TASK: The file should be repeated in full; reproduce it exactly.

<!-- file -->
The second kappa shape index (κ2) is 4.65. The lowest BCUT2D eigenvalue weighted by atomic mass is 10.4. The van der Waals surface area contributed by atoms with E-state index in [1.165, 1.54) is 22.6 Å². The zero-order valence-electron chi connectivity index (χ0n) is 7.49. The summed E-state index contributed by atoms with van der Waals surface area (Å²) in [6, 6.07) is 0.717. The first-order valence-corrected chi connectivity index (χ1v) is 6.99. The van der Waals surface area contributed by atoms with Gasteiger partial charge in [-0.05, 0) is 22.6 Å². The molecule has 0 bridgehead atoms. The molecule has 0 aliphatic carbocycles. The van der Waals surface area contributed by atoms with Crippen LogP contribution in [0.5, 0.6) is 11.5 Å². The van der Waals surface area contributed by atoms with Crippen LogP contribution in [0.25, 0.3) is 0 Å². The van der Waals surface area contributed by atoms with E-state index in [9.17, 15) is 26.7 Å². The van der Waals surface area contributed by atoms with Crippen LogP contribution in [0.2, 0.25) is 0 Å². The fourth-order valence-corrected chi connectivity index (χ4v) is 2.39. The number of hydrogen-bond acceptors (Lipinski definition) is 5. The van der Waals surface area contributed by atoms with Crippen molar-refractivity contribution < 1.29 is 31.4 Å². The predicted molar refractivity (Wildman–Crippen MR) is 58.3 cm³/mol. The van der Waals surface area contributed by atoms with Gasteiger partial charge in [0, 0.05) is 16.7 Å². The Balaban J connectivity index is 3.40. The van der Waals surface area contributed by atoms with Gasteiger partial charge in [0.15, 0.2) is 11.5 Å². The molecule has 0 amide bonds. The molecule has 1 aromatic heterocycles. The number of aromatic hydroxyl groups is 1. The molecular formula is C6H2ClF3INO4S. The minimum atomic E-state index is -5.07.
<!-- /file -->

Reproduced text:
The second kappa shape index (κ2) is 4.65. The lowest BCUT2D eigenvalue weighted by atomic mass is 10.4. The van der Waals surface area contributed by atoms with E-state index in [1.165, 1.54) is 22.6 Å². The zero-order valence-electron chi connectivity index (χ0n) is 7.49. The summed E-state index contributed by atoms with van der Waals surface area (Å²) in [6, 6.07) is 0.717. The first-order valence-corrected chi connectivity index (χ1v) is 6.99. The van der Waals surface area contributed by atoms with Gasteiger partial charge in [-0.05, 0) is 22.6 Å². The molecule has 0 bridgehead atoms. The molecule has 0 aliphatic carbocycles. The van der Waals surface area contributed by atoms with Crippen LogP contribution in [0.5, 0.6) is 11.5 Å². The van der Waals surface area contributed by atoms with Crippen LogP contribution in [0.25, 0.3) is 0 Å². The van der Waals surface area contributed by atoms with E-state index in [9.17, 15) is 26.7 Å². The van der Waals surface area contributed by atoms with Crippen LogP contribution in [0.2, 0.25) is 0 Å². The fourth-order valence-corrected chi connectivity index (χ4v) is 2.39. The number of hydrogen-bond acceptors (Lipinski definition) is 5. The van der Waals surface area contributed by atoms with Crippen molar-refractivity contribution < 1.29 is 31.4 Å². The predicted molar refractivity (Wildman–Crippen MR) is 58.3 cm³/mol. The van der Waals surface area contributed by atoms with Gasteiger partial charge in [0, 0.05) is 16.7 Å². The Balaban J connectivity index is 3.40. The van der Waals surface area contributed by atoms with Gasteiger partial charge in [0.15, 0.2) is 11.5 Å². The molecule has 0 amide bonds. The molecule has 1 aromatic heterocycles. The number of aromatic hydroxyl groups is 1. The molecular formula is C6H2ClF3INO4S. The minimum atomic E-state index is -5.07.